Fairfield County has the worst air quality in Connecticut -- one reason state agencies have pushed many possibilities for reducing emissions locally, according to Westport Public Schools Assistant Superintendent Nancy Harris.
Westport Public Schools received a $63,584 grant from the Connecticut Clean Fuel program to operate a hybrid diesel electric school bus, which will end up costing the town nothing after being reimbursed. Dattco, Westport’s transportation provider, has agreed to pay the remaining $82,347 over the course of two annual lease payments in addition to covering all insurance and maintenance costs on the ultra-low sulfur diesel hybrid.
Dattco will receive the title of the bus after two years of use in exchange for $452.90, the estimated interest on the cost of capital initially invested, Harris said.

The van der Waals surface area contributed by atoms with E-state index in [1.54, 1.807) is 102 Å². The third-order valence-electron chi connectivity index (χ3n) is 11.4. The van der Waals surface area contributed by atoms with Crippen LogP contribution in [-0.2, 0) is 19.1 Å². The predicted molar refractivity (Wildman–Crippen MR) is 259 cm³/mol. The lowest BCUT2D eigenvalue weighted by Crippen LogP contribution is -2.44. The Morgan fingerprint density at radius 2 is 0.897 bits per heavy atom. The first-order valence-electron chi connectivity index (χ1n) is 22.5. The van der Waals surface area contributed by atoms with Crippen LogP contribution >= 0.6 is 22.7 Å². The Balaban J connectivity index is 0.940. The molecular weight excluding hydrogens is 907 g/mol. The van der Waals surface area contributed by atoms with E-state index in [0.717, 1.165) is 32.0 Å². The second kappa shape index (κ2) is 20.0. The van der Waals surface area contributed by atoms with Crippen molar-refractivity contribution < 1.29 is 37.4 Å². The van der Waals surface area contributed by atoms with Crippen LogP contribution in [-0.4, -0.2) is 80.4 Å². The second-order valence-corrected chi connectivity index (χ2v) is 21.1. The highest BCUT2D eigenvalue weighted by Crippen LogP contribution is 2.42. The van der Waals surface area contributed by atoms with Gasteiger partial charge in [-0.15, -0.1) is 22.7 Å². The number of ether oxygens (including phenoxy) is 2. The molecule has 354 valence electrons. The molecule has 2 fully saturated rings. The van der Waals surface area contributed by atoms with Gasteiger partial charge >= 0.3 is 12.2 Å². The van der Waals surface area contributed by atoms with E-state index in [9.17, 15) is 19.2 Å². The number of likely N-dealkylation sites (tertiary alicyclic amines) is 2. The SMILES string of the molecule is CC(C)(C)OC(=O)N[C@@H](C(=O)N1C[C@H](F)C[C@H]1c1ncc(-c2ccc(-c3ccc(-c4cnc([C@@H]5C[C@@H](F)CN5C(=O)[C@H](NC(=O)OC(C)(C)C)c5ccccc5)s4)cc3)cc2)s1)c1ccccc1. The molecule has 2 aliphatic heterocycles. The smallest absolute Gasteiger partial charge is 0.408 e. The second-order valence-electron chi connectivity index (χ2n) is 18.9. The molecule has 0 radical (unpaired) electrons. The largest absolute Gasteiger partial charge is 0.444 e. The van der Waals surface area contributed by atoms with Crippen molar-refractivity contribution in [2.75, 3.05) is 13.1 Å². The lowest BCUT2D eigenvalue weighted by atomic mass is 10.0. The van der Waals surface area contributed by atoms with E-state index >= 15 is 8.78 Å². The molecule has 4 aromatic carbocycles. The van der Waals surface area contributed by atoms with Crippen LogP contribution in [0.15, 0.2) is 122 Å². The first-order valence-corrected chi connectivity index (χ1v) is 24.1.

RTM District 9 member Velma Heller said she fully supported the idea of Westport having a clean energy bus, which will come to town as part of a federal congestion mitigation air quality initiative funneled through the state of Connecticut Department of Transportation.
“This is the kind of thing we should be doing in terms of the future. It’s the way we should be thinking about energy and about costs overall,” Heller said, adding she was pleased how it worked out for the town financially.
RTM member Dewey Loselle III, of District 5, wondered if Westport planned on buying ‘busses that are double the cost every year.’
Westport Public Schools Superintendent Dr. Elliot Landon does not expect that will be the case, but maintains that Westport Public Schools are committed to being as green and environmentally friendly as possible.
“If we can determine that the long term cost more than offsets the increase of more expensive equipment which is environmentally friendly, we will certainly make that commitment while being fiscally responsible and very cognizant of our need to keep expenses low,” Landon said.